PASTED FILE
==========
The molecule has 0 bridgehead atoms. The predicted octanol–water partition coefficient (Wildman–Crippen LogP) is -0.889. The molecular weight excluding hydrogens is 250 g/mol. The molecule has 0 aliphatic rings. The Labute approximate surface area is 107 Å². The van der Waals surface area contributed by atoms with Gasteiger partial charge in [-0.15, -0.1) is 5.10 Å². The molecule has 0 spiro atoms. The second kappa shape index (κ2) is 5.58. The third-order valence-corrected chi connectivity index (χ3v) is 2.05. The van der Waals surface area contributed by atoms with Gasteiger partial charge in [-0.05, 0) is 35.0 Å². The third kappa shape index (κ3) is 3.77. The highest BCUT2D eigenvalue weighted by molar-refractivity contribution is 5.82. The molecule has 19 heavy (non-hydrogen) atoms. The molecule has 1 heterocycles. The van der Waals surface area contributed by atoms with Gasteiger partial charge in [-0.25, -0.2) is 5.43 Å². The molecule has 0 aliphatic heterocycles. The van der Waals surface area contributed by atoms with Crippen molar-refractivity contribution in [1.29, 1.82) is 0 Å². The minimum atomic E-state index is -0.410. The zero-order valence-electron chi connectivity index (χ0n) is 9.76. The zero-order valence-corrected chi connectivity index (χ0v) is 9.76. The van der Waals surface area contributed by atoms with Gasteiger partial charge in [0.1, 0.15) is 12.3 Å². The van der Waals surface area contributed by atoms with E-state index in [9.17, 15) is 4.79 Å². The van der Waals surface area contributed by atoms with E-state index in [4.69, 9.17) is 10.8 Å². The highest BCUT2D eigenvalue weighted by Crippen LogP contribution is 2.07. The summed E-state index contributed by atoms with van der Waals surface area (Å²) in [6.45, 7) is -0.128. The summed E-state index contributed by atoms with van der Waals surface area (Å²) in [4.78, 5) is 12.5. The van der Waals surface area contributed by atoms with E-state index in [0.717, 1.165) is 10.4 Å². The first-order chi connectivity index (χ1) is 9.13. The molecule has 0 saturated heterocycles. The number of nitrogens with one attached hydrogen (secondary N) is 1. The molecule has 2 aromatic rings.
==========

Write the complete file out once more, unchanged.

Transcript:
The molecule has 0 bridgehead atoms. The predicted octanol–water partition coefficient (Wildman–Crippen LogP) is -0.889. The molecular weight excluding hydrogens is 250 g/mol. The molecule has 0 aliphatic rings. The Labute approximate surface area is 107 Å². The van der Waals surface area contributed by atoms with Gasteiger partial charge in [-0.15, -0.1) is 5.10 Å². The molecule has 0 spiro atoms. The second kappa shape index (κ2) is 5.58. The third-order valence-corrected chi connectivity index (χ3v) is 2.05. The van der Waals surface area contributed by atoms with Gasteiger partial charge in [-0.05, 0) is 35.0 Å². The third kappa shape index (κ3) is 3.77. The highest BCUT2D eigenvalue weighted by molar-refractivity contribution is 5.82. The molecule has 19 heavy (non-hydrogen) atoms. The molecule has 1 heterocycles. The van der Waals surface area contributed by atoms with Gasteiger partial charge in [-0.25, -0.2) is 5.43 Å². The molecule has 0 aliphatic heterocycles. The van der Waals surface area contributed by atoms with Crippen molar-refractivity contribution in [1.29, 1.82) is 0 Å². The minimum atomic E-state index is -0.410. The zero-order valence-electron chi connectivity index (χ0n) is 9.76. The zero-order valence-corrected chi connectivity index (χ0v) is 9.76. The van der Waals surface area contributed by atoms with Gasteiger partial charge in [0.1, 0.15) is 12.3 Å². The van der Waals surface area contributed by atoms with E-state index in [9.17, 15) is 4.79 Å². The van der Waals surface area contributed by atoms with E-state index in [4.69, 9.17) is 10.8 Å². The highest BCUT2D eigenvalue weighted by Crippen LogP contribution is 2.07. The summed E-state index contributed by atoms with van der Waals surface area (Å²) in [6.45, 7) is -0.128. The summed E-state index contributed by atoms with van der Waals surface area (Å²) in [4.78, 5) is 12.5. The van der Waals surface area contributed by atoms with E-state index in [0.717, 1.165) is 10.4 Å². The first-order chi connectivity index (χ1) is 9.13. The molecule has 0 saturated heterocycles. The number of nitrogens with one attached hydrogen (secondary N) is 1. The molecule has 2 aromatic rings.